Winter ecology of the partridge (Perdix perdix) in the Canadian prairie
- Department of Zoology, University of Otago, Dunedin
Partridges (Perdix perdix) were introduced into the Canadian prairie in 1908 and have acclimatized successfully in spite of rigorous winters.
They are morphologically well adapted to exist in cold winters with limited snow: long enough legs and favourable weight load, heavier winter plumage, layers of fat acting as insulation as well as emergency energy. Partridges respond to winter with extreme economy in energy: they never fly unless forced to, and when not feeding sit still with ruffled feathers, tarsi covered, beak among shoulder feathers to breathe pre-warmed air. They roost in a huddle ("jug") on hard snow or in holes in loose snow. Throughout winter they live in coveys, with security against predators.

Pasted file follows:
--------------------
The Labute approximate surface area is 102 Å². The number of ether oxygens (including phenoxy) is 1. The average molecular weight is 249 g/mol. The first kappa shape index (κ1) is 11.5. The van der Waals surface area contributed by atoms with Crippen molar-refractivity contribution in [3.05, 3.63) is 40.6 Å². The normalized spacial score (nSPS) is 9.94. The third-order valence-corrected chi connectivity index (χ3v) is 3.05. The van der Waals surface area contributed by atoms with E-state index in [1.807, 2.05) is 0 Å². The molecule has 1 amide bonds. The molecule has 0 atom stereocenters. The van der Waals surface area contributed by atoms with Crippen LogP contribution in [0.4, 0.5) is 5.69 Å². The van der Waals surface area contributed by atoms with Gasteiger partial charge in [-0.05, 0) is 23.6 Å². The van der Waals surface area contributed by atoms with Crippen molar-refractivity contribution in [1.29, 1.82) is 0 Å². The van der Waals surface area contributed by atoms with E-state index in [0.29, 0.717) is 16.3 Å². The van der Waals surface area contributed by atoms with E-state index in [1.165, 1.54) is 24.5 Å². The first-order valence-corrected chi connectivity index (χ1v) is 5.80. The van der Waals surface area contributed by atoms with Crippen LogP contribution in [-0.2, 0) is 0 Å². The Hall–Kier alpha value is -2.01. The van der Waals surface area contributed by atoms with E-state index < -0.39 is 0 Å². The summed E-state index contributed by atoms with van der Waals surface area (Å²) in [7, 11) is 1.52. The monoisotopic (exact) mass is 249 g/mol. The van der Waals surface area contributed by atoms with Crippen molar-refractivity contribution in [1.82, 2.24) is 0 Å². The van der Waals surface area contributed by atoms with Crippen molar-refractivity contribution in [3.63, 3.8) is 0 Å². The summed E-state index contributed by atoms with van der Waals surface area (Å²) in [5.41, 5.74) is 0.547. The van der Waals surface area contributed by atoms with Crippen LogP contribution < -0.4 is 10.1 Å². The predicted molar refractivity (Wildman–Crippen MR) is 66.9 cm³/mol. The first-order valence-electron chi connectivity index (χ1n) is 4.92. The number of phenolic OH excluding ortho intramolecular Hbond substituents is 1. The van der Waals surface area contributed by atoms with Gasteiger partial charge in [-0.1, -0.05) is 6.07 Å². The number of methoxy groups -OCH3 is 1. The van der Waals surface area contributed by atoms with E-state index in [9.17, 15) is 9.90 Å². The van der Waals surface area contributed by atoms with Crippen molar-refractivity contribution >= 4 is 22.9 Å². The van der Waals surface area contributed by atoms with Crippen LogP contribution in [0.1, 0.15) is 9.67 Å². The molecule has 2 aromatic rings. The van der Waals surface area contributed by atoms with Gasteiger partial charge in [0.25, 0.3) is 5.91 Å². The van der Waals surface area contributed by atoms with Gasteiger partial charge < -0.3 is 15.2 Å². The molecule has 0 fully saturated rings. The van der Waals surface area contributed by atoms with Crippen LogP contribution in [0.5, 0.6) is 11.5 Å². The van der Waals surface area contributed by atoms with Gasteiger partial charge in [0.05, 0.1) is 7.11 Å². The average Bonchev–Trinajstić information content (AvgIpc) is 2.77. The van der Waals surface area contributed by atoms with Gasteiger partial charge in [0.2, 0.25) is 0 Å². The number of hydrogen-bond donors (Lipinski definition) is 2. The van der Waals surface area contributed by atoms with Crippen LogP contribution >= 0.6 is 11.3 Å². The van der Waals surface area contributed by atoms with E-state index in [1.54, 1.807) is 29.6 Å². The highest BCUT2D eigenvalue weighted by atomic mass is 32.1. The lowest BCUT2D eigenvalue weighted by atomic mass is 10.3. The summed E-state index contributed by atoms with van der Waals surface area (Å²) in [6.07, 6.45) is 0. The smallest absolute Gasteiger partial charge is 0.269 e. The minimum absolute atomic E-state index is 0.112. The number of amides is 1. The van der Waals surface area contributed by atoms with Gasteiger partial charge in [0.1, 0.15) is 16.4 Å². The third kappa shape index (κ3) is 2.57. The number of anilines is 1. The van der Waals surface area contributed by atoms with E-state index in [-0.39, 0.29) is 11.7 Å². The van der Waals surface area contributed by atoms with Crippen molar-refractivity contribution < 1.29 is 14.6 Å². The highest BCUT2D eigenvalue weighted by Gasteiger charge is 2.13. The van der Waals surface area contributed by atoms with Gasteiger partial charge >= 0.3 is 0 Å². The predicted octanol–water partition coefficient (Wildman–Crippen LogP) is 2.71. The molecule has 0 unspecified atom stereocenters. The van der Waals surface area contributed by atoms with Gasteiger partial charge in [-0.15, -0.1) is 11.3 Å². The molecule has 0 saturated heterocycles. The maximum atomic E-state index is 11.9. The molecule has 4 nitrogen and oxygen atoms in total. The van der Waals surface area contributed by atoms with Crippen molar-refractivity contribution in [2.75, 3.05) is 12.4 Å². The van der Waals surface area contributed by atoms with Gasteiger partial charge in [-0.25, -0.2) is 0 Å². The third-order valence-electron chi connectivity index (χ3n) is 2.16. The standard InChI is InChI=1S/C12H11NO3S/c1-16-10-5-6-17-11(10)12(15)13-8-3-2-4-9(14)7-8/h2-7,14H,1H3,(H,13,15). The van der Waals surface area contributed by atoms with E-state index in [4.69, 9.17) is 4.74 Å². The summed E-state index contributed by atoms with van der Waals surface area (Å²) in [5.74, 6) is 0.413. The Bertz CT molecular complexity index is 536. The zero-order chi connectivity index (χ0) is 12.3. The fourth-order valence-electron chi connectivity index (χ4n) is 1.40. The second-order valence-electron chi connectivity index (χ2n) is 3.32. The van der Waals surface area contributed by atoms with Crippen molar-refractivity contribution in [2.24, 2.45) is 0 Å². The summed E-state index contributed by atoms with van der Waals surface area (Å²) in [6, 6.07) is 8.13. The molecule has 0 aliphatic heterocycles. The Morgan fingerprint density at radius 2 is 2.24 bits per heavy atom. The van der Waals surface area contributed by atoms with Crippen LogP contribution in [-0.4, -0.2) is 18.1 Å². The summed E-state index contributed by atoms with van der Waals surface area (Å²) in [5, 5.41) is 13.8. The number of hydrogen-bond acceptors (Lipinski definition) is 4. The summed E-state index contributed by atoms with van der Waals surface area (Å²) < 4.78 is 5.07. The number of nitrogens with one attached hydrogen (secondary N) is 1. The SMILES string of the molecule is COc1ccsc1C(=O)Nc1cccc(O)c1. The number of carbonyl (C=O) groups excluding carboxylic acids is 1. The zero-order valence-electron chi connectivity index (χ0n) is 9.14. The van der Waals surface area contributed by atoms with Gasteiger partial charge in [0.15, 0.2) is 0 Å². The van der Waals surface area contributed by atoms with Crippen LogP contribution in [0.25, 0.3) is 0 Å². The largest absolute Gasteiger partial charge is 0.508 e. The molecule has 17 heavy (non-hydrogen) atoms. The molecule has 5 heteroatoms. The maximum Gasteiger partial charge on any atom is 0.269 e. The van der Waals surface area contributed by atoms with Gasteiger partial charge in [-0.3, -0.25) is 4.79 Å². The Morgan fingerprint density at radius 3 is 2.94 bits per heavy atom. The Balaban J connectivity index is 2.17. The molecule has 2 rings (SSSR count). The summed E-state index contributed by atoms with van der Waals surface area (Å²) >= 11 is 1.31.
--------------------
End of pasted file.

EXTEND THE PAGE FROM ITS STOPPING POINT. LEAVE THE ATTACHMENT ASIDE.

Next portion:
The major factor in successful winter survival of partridges in the prairies is their change in food habits. In Europe they feed mainly on green leaf material during winter, while in the prairies partridges feed almost exclusively on waste grain and weed seeds. During zero weather a partridge consumes daily some 50-75 g. of grain and weed seeds to maintain body temperature, and only this high calorific food can sustain them; green foliage would require four times the bulk to yield the same number of calories, and could not be obtained or stored and utilized in crop and gizzard in the time available. Both waste grain and weed seeds keep intact, not rotting or germinating in the dry snow in temperatures almost constantly below freezing. So there is an abundant food supply, readily available.